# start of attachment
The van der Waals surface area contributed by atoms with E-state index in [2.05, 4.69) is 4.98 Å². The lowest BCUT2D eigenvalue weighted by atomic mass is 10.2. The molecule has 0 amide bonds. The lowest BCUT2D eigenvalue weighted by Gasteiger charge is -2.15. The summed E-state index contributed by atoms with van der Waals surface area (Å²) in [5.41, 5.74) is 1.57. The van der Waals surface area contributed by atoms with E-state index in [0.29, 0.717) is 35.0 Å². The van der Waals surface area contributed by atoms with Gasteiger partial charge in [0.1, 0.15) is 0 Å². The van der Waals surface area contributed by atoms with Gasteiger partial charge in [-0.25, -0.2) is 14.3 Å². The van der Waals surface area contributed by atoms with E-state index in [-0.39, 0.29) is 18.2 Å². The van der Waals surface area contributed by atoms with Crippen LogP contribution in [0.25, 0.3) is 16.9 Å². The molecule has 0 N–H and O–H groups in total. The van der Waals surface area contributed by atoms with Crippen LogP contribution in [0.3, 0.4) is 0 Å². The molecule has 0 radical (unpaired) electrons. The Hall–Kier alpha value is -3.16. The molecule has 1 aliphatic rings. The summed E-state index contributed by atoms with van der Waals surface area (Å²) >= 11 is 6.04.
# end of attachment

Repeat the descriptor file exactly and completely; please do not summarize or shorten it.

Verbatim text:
The van der Waals surface area contributed by atoms with E-state index in [2.05, 4.69) is 4.98 Å². The lowest BCUT2D eigenvalue weighted by atomic mass is 10.2. The molecule has 0 amide bonds. The lowest BCUT2D eigenvalue weighted by Gasteiger charge is -2.15. The summed E-state index contributed by atoms with van der Waals surface area (Å²) in [5.41, 5.74) is 1.57. The van der Waals surface area contributed by atoms with E-state index in [0.29, 0.717) is 35.0 Å². The van der Waals surface area contributed by atoms with Gasteiger partial charge in [0.1, 0.15) is 0 Å². The van der Waals surface area contributed by atoms with Gasteiger partial charge in [-0.25, -0.2) is 14.3 Å². The van der Waals surface area contributed by atoms with E-state index in [-0.39, 0.29) is 18.2 Å². The van der Waals surface area contributed by atoms with Crippen LogP contribution in [0.25, 0.3) is 16.9 Å². The molecule has 0 N–H and O–H groups in total. The van der Waals surface area contributed by atoms with Crippen LogP contribution in [0.3, 0.4) is 0 Å². The molecule has 0 radical (unpaired) electrons. The Hall–Kier alpha value is -3.16. The molecule has 1 aliphatic rings. The summed E-state index contributed by atoms with van der Waals surface area (Å²) >= 11 is 6.04.